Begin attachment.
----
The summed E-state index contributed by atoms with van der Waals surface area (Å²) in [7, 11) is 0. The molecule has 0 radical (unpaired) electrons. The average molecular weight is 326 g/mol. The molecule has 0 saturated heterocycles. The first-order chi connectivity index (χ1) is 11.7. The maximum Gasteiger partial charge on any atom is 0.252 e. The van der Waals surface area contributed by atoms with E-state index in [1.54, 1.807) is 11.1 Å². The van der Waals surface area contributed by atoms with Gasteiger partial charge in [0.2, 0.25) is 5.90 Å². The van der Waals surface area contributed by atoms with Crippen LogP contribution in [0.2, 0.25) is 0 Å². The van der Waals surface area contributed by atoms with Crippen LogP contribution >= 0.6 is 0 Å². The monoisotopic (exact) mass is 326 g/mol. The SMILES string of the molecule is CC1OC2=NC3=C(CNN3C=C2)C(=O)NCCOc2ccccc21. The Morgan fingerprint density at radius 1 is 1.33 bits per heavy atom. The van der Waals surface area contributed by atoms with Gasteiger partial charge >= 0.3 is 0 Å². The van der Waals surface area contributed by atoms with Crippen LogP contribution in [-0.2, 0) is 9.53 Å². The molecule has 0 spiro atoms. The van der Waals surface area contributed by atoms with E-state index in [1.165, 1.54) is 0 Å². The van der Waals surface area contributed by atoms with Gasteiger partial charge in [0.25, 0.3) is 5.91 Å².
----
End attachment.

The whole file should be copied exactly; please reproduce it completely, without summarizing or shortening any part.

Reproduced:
The summed E-state index contributed by atoms with van der Waals surface area (Å²) in [7, 11) is 0. The molecule has 0 radical (unpaired) electrons. The average molecular weight is 326 g/mol. The molecule has 0 saturated heterocycles. The first-order chi connectivity index (χ1) is 11.7. The maximum Gasteiger partial charge on any atom is 0.252 e. The van der Waals surface area contributed by atoms with E-state index in [1.54, 1.807) is 11.1 Å². The van der Waals surface area contributed by atoms with Gasteiger partial charge in [0.2, 0.25) is 5.90 Å². The van der Waals surface area contributed by atoms with Crippen LogP contribution in [0.2, 0.25) is 0 Å². The van der Waals surface area contributed by atoms with Crippen LogP contribution >= 0.6 is 0 Å². The monoisotopic (exact) mass is 326 g/mol. The SMILES string of the molecule is CC1OC2=NC3=C(CNN3C=C2)C(=O)NCCOc2ccccc21. The Morgan fingerprint density at radius 1 is 1.33 bits per heavy atom. The van der Waals surface area contributed by atoms with Gasteiger partial charge >= 0.3 is 0 Å². The van der Waals surface area contributed by atoms with Crippen LogP contribution in [-0.2, 0) is 9.53 Å². The molecule has 0 spiro atoms. The van der Waals surface area contributed by atoms with E-state index in [1.165, 1.54) is 0 Å². The van der Waals surface area contributed by atoms with Gasteiger partial charge in [0.25, 0.3) is 5.91 Å².